Skip to main content


Don Smith 1923-2021
Don Smith bats during pre-season practice at the County Ground, Hove in the late 1950s. The wicketkeeper is Rupert Webb (Photo: Sussex Cricket Museum)

Sussex Cricket is deeply saddened to learn of the death of Don Smith, in Adelaide, at the age of 97, on Sunday 10th January. He was England's oldest living male Test cricketer.

Don was born in Broadwater on 14th June 1923 and educated at Sussex Road School, Worthing. He played his early cricket for Worthing Boys’ Club and Worthing Nondescripts before volunteering for the RAF in 1941. After the war, he was recommended to Sussex by J.K. Mathews and made his first-class debut against Nottinghamshire at Trent Bridge in 1946. He was a left-handed opening batsman and medium pace bowler who went on to score 16,960 runs and take 340 wickets in a first-class career which did not end until 1962. He played three test matches for England against the West Indies in in 1957.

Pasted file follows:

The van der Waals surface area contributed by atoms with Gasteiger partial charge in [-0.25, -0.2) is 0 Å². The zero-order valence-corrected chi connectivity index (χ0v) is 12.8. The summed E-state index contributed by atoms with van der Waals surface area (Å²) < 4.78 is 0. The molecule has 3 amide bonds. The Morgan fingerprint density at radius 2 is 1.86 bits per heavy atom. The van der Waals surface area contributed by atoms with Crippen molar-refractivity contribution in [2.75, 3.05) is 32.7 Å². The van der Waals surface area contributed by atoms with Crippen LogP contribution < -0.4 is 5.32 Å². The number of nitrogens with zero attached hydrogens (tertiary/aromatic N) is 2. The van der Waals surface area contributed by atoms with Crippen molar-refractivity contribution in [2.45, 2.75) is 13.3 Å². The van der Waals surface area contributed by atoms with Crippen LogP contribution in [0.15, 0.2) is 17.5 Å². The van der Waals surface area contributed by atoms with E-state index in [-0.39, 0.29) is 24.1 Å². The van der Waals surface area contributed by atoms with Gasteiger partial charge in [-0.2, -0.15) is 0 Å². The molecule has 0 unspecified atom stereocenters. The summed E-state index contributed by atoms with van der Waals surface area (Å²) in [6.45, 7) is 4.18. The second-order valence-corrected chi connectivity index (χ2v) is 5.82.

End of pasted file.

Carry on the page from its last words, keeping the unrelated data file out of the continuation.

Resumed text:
Following his cricket career, Don had intended to develop a business growing roses in Worthing but after a particularly dry summer he was invited to become Cricket Coach and Groundsman at Lancing College, a job he did with distinction for over 20 years. He was a complete sportsman and after playing County League football in Sussex for many seasons he refereed football in the county. In 1984 he was invited to become the Head Coach of the Sri Lanka National Team and after a short period in that role he and his wife Lyn, settled in Adelaide where he became a naturalised Australian. He enjoyed a very active retirement, playing bowls well into his nineties and frequently watching test matches at Adelaide, where he welcomed many visitors from Sussex. Don died shortly after enjoying watching the final day of the New Year test match between Australia and India on television from his bedside. The thoughts of all at Sussex Cricket are with his wife Lyn.

Obituary by Jon Filby